I’m a super lucky mommy-to-be.
Here’s why: my schedule of baby-baking is timed exactly so that just as the weather grows colder, the belly will be expanding proportionally. Bingo. Extra layer. This means that throughout the entire progress of this winter, I’ll have a perfectly sized personal heater at my disposal.
Do you know how exciting this is?
I don’t know if you remember last winter, but I do. I remember it the way we all remember trauma in our lives: a haze of gray, a chill right down into my shoulders, something about a polar vortex, school out (again) and cars stranded in driveways. Not even Starbucks would have saved us last winter (although I have to admit, something about the Starbucks arriving in Lebanon has made me feel armed for the season in a new way; it’s like I just bought a pair of winter boots).
So here I am, facing the cold season again with a heightened sense of excitement and invincibility. It’s not just that we’re staring down the hallway of autumn into the season of all the best holidays (we are). Not only that, but I’ll be ready to take everything in stride, warmed to the core by the tiny human in my belly.
This pregnancy business is a win-win. Convenient heating system now, new family member later.
But in the meantime, with the weather still in its mildest stages, I am in the middle of apparently life-altering decisions about how to have this baby. It should be a simple decision. In fact, I always naively assumed it was a simple decision: pick a doctor/midwife, pick a hospital, try to get there before the baby comes out, and presto! Baby.
But I underestimated the crushing weight of peer pressure.
Here’s the problem. My mother is a superhuman. She gave birth to seven children without pain medication of any kind; six of them were at home with a midwife. I just read some stats about home births today: apparently only 1 in 75 births are done at home in the western world. My mother did this six times; this means that she is in, at minimum, a 1 in 450 minority (I know, statisticians, I did that wrong; so sue me).
She did all this in the 80s and 90s, before it was cool. But today, with the advent of the organic-food-eating, attachment-parenting soccer mom guilt trip, a home birth is a badge of honor in many circles. What could be more ‘authentic’ than birthing your baby at home with the help of something called a ‘doula’? What, indeed? Except for maybe hosting a dinner party and serving up your own hand pressed guinea hen crostini with free-range mushroom granita and locally sourced wildberry compote? Or adopting a child from an obscure country?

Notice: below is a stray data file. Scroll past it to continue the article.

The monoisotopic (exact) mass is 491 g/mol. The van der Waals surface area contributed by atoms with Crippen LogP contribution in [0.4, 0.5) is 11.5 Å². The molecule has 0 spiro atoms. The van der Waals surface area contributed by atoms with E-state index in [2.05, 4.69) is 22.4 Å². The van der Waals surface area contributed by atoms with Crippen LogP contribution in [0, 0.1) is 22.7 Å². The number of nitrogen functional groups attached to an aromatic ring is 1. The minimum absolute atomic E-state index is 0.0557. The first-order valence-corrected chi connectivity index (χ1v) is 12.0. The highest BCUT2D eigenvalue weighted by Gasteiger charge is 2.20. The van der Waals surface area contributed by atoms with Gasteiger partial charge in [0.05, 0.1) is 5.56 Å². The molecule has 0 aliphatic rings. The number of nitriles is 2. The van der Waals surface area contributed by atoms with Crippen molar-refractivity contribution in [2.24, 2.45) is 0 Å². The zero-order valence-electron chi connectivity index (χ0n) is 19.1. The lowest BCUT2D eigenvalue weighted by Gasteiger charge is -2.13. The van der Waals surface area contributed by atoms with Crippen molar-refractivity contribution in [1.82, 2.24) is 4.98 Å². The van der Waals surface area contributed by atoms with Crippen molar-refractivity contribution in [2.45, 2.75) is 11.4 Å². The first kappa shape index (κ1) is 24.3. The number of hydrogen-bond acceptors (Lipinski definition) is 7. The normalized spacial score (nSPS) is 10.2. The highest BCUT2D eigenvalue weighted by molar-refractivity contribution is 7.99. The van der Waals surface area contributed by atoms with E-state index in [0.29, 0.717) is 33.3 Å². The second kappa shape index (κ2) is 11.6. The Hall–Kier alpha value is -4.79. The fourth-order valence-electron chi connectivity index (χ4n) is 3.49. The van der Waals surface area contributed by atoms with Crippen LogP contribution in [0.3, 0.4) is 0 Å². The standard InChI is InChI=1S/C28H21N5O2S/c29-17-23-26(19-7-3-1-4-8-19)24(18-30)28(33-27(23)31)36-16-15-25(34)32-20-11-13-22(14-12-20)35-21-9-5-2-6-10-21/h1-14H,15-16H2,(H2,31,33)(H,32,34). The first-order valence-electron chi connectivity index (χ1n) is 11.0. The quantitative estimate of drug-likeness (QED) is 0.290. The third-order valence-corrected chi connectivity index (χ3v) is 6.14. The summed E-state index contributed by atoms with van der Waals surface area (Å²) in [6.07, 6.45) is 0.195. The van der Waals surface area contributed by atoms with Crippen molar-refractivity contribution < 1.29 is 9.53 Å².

Three of my sisters are young and married, and I can only imagine the game of obstetrical How Low Can You Go? we might get into if we aren’t careful.
One of us may choose to give birth in a hospital with just a little laughing gas, and breast feed for six months; another will go in for the full natural experience, and breast feed for a year. The next will make the proud leap and do a homebirth with a midwife, serving nine-months time on a completely organic diet, upping the ante for us all.
Finally, somebody will fall into this thing that I only heard of for the first time last week when one of my sisters mentioned it at a family gathering: Unassisted Home Birth.
Unassisted Home Birth (UHB) takes it all to the next level. With this jaw-dropping and unbeatably authentic option, a woman gives birth at home without any trained professional nearby. Her husband, if unlucky enough to be present, catches the baby. Or she goes into a quiet place and catches the child herself. Proponents say that this is the best way, because only a woman really knows her body, and she’ll know when it’s time and exactly what to do when it happens.
Today I read stories online about women in the 50s who used to toss back two whiskey highballs, shut themselves in a bedroom for an hour, catch the child, clean the child, cut the umbilical cord, introduce the child to other siblings, and then get immediately back to dusting.
My sister (an artist, so she can get away with this kind of talk) blithely tried to convince her husband that this was a good idea. The rest of us told her flatly that it was not, and then uncomfortably tried to explain why, at the lunch table. Finally, her husband (who’d listened fairly politely, considering) flatly shut her down.
“No, babe,” he said. And that was that. We breathed a sigh of relief.
I just so happen to be the first pregnancy on this side of the family, so I’ll be sort of testing the waters for us all (or breaking the waters, if you will). But something tells me that I’ll have to be careful to set a good mommy-talk example. If the internet is a fierce attacker of women’s parenting decisions, real women in real life can be even worse—though more subtle. I have very dear friends who feed, dress, sleep, train, teeth, and love their children in very different ways, and I have respect for each of them. They are also all (or almost all) extremely gracious in the way they talk about their decisions. No crowing. No guilt-tripping. No back-biting. No(t much) unasked-for-advising.
If motherhood is a competition, I want out. I was never very good at How Low Can You Go anyway. I don’t bend over backwards very well.
Nope… the 2015 Pregnancy Show-off Winter Olympics will have to count me out.
Because parenting isn’t really a competition at all, is it? It’s something much better—and if you want to do so, shoot us a comment below or send me a line in the next few weeks (firstname.lastname@example.org). How is parenting better than a competition?